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PICKING up the phone and asking questions of your insurance provider can save you hundreds of dollars. Here’s how I did it.



IT’S not every day that five minutes on the phone saves you $275, but when it does, it reinforces the importance of taking an active interest in your household finances.

I received my annual comprehensive car insurance “renewal” notice in the mail.

I opened it up and there it was; a bill of $1579, which I could pay with great ease online and be covered again for another year.

Insurance companies make the renewal process so easy because, like so many other providers of life’s little essentials, recruitment and retention are how they get their business. They recruit new customers with headline deals and seek to retain unhappy customers with one-off deals or bonuses, because they know that the majority of us won’t bother to switch providers once we are on their books. Then, when the discount periods come to an end, they up the price.

I am happy with my insurer. They have been helpful with the couple of minor claims I have made over the past decade and I have a no-claim bonus and safe driver rewards points.

But because of my job, I know insurance companies don’t reward loyal customers with the best deals, so I casually visited their website in the guise of a new customer and punched in my details to see what they would quote me.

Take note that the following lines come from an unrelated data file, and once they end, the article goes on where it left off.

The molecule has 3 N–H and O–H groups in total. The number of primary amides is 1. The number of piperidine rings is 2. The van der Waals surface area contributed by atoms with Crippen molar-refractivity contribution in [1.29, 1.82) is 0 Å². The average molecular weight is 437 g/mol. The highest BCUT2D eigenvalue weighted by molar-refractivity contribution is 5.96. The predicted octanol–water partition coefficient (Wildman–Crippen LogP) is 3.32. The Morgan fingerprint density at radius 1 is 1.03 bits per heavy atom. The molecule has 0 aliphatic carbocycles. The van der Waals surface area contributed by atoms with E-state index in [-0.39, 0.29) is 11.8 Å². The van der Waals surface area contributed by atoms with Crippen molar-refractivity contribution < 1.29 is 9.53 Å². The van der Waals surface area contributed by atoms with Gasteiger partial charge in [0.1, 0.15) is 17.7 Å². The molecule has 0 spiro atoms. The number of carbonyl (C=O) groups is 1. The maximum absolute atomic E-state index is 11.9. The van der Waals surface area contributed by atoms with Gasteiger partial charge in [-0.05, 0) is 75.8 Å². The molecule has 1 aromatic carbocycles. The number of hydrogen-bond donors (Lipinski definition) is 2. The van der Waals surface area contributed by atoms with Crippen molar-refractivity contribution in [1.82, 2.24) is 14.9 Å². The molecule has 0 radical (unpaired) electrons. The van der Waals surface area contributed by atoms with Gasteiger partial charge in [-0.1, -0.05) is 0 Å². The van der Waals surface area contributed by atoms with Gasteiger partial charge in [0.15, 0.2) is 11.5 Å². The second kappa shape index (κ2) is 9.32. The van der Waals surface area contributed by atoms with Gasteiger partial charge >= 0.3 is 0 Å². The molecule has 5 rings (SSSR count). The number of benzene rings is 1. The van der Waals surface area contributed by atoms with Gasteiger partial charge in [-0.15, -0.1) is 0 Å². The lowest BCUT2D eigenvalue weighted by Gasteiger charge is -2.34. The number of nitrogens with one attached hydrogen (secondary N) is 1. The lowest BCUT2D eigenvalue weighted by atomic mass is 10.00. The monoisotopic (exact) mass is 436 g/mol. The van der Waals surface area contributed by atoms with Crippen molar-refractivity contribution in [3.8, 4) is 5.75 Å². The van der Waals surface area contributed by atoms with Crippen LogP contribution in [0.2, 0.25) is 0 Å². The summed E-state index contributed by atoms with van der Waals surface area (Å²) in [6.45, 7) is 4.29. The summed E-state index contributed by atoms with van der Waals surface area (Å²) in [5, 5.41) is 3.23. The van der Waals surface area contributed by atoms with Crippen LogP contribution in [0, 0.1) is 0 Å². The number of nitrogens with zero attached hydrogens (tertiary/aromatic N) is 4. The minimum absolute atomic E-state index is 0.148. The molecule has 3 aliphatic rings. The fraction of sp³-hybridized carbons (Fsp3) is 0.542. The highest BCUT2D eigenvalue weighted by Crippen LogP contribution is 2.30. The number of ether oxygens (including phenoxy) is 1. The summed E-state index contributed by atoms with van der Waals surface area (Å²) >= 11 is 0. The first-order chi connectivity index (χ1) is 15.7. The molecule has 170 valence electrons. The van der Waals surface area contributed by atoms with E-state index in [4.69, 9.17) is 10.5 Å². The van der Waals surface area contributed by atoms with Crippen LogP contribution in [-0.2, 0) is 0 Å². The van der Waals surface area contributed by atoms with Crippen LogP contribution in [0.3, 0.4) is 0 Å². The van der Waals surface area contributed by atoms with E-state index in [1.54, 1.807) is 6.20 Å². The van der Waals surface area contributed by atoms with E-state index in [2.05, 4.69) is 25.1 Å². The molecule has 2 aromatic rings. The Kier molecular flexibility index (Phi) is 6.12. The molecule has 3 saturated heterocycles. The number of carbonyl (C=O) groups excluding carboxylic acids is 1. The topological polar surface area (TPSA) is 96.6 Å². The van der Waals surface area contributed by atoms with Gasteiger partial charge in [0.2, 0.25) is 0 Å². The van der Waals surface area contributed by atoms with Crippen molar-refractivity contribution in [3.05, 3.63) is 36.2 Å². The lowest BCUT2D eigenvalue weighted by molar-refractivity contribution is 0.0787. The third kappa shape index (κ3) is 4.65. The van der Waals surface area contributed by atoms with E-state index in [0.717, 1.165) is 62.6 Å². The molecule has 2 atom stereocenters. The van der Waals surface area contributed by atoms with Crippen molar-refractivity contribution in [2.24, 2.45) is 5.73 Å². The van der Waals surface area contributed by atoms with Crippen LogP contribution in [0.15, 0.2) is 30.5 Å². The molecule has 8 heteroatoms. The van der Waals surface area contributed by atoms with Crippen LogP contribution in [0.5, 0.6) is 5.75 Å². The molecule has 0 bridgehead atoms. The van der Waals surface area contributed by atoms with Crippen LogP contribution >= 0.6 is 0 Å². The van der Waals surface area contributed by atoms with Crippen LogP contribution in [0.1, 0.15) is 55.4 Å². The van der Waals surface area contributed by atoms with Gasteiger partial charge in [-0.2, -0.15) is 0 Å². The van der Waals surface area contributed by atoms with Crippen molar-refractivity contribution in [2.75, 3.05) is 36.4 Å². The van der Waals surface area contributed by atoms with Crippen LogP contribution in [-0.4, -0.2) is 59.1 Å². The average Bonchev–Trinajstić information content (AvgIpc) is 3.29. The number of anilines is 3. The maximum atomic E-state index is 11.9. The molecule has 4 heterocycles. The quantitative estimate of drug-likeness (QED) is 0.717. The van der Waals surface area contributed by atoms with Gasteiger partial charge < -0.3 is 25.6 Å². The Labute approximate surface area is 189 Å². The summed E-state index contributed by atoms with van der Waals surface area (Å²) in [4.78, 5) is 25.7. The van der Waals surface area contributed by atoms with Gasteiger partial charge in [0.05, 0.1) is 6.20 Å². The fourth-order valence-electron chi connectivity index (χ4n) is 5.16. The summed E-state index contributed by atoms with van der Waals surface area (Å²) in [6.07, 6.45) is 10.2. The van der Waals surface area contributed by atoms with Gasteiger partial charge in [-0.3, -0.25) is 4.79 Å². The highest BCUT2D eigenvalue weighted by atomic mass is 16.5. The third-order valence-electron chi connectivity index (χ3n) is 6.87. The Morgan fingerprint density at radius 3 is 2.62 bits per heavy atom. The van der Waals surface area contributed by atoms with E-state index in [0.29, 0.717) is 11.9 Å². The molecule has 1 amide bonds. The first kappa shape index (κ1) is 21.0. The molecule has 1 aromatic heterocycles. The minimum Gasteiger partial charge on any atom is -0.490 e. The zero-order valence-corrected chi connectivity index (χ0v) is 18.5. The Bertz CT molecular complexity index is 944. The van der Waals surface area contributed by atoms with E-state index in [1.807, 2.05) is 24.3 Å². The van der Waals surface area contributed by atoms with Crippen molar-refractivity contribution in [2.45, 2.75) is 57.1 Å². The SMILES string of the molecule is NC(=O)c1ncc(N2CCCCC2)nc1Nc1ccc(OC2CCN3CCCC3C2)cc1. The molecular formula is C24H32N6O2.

The quote was $1275, including a shiny new $100 new customer discount. My insurer was offering what they believed to be a random potential customer the same cover for $300 less per year than what they wanted a loyal customer of a decade to pay.

I called them and told the woman who answered what had happened and stated that it was not acceptable and I would need a discount.

After I quoted my reference numbers for both the online quote and the renewal notice, she went straight into customer service mode.

She could give me everything except the $100 new customer discount, she said, because that would mean I would lose my safe driver and no claim discounts from being an existing customer. Imagine my surprise then, when I found my discount was only $75.

What would be the point of holding onto a rewards bonus that got me less of a discount than a new customer? Every year I could be a new customer and get the best deals on offer.

I pushed a little harder and the price came down a little bit more and I was satisfied. She was friendly, helpful and like I said, I had always been happy with their service.

One phone call saved me $275. It was a win for the simple act of being engaged with my insurance and giving it some attention.

And the insurer won’t mind at all, because for every customer like me, there are five who remain disengaged, according to new research conducted by

The survey of 1800 Australian drivers found that one in six has no idea whether they have a no-claim bonus on their insurance. The report claims these disengaged drivers are wasting around $250 a year on their policy, adding up to $725 million a year as a nation, a figure that worried spokeswoman Bessie Hassan.

“The 17 per cent who are unsure could be missing out on discounted premiums,” Ms Hassan said. “Those unsure about their no-claim bonus should contact their insurer for clarity.”